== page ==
The tax implications of resolving employment-related disputes can be tricky to navigate, even for a seasoned practitioner. (For more information on the tax consequences, see Tax Considerations When Settling Employment Cases, Reminger Report, Oct. 28, 2014.) The Supreme Court provided a recent reminder of how convoluted tax laws can cause confusion, this time in the context of severance pay.
In United States v. Quality Stores, Inc., 134 S. Ct. 1395 (2014), the Supreme Court explained that severance payments made to employees terminated against their will are taxable wages under the Federal Insurance Contributions Act (FICA), 26 U.S.C. § 3101 et seq. As such, severance payments are subject to FICA payroll withholdings, and employers must pay FICA taxes accordingly.
The case arose from a massive layoff orchestrated by Quality Stores, Inc., an agricultural-specialty retailer. The company was forced to lay off thousands of employees, many of whom received severance payments based on title, length of service, and willingness to continue working for a specified period of time after the company filed for Chapter 11 bankruptcy in 2001. The company reported the severance payments as wages, paying the employer’s portion of FICA taxes and withholding the employees’ share. Later, Quality Stores applied for a refund under the theory that FICA taxes are not owed on severance pay.
After working its way through the judicial system, the Supreme Court reversed the Sixth Circuit Court of Appeals. The Sixth Circuit (which reviews cases venued in Michigan, Ohio, Kentucky, and Tennessee) found that the severance payments were not taxable wages under FICA. SeeIn re Quality Stores, Inc., 693 F. 3d 605 (2012). The Sixth Circuit’s decision created a circuit split: the Third, Eighth, and Federal Circuits had concluded that at least some severance payments do constitute wages subject to FICA tax. The Sixth Circuit also opened the door to tax refunds for employers who paid FICA taxes on severance payments in the past. The Supreme Court was quick to foreclose that possibility.
After reviewing the language of relevant statutes, the Supreme Court qualified severance pay as “wages” for purposes of FICA taxation. The Court found that this was a reasoned and commonsensical approach given the statutory scheme and congressional intent. As a result, employers, when offering remuneration to employees in conjunction with termination, should report severance payments as wages, pay the employer’s portion of FICA taxes, and withhold the employee’s share.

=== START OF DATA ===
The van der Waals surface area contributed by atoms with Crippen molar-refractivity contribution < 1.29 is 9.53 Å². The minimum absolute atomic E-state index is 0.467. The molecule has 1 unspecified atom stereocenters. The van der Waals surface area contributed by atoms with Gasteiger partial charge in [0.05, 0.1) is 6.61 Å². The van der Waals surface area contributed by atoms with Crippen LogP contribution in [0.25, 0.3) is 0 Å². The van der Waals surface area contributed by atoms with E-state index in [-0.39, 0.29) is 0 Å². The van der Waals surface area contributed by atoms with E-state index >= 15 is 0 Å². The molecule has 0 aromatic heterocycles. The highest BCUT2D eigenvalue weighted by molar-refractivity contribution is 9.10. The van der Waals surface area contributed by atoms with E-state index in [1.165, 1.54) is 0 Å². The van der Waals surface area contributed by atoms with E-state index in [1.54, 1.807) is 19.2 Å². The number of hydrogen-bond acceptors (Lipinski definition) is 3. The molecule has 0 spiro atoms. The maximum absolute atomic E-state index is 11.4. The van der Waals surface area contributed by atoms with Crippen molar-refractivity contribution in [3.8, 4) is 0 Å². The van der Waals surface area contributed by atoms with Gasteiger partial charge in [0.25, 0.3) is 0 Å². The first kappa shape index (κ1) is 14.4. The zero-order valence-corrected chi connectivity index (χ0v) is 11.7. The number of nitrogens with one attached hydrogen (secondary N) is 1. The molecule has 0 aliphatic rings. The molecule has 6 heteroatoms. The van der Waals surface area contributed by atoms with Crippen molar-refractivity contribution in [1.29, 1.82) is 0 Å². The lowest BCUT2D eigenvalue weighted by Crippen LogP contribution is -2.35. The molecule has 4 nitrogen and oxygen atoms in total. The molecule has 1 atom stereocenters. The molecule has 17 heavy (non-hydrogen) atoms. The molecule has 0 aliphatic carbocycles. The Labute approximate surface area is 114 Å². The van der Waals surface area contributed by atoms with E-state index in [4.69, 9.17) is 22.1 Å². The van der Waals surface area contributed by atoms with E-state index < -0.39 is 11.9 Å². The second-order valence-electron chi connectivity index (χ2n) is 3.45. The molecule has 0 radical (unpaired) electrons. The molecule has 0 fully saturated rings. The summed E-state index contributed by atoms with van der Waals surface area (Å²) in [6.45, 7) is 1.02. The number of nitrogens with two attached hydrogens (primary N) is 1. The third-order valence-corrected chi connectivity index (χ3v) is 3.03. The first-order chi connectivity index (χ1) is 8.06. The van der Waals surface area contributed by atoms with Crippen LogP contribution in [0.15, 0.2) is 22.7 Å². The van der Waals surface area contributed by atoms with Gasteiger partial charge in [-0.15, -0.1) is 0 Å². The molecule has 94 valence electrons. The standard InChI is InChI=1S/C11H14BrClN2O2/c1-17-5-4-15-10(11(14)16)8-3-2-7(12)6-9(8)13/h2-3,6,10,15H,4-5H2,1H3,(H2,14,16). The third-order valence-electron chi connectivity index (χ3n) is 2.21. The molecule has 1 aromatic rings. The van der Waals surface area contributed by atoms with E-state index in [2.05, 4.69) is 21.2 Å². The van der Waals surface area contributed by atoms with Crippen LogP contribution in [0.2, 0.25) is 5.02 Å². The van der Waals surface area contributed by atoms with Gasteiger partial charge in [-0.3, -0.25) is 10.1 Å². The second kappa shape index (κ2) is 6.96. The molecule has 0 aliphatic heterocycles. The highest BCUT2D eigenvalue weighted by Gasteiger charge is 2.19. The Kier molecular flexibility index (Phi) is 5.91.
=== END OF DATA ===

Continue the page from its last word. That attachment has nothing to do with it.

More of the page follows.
The Quality Stores case illustrates the tax challenges posed in the employment context and the significant financial impact that tax treatment can have, especially for mass layoffs. But even in isolated situations where a single employee is offered a severance package, employers (especially those previously adhering to the Sixth Circuit’s now-abdicated decision) must be careful to withhold and pay FICA taxes. Failure to do so may result in long-term headaches, including stiff fines and penalties.
To avoid tax-related pitfalls when offering severance pay, employers must understand tax ramifications. Not unlike settlement agreements, a severance package should specify the type and tax treatment of remuneration offered. This is important not only to avoid inconsistent tax reporting, but also to avoid irritating already dissatisfied employees who may have believed they were due to receive a larger net payout. Because severance payments are often used to avoid potential conflicts upon termination, there is little use in creating unnecessary rifts with former employees based on tax treatment. Simply put, employers should be cognizant of tax implications when issuing payments to employees, whether in the context of standard payroll, settlement payments, or severance payments.
If you would like a full copy of the Quality Stores opinion, or have any other questions regarding employment matters, please contact one of our Employment Practice Liability Group Members.
This has been prepared for informational purposes only. It does not contain legal advice or legal opinion and should not be relied upon for individual situations. Nothing herein creates an attorney-client relationship between the Reader and Reminger. The information in this document is subject to change and the Reader should not rely on the statements in this document without first consulting legal counsel.
THIS IS AN ADVERTISEMENT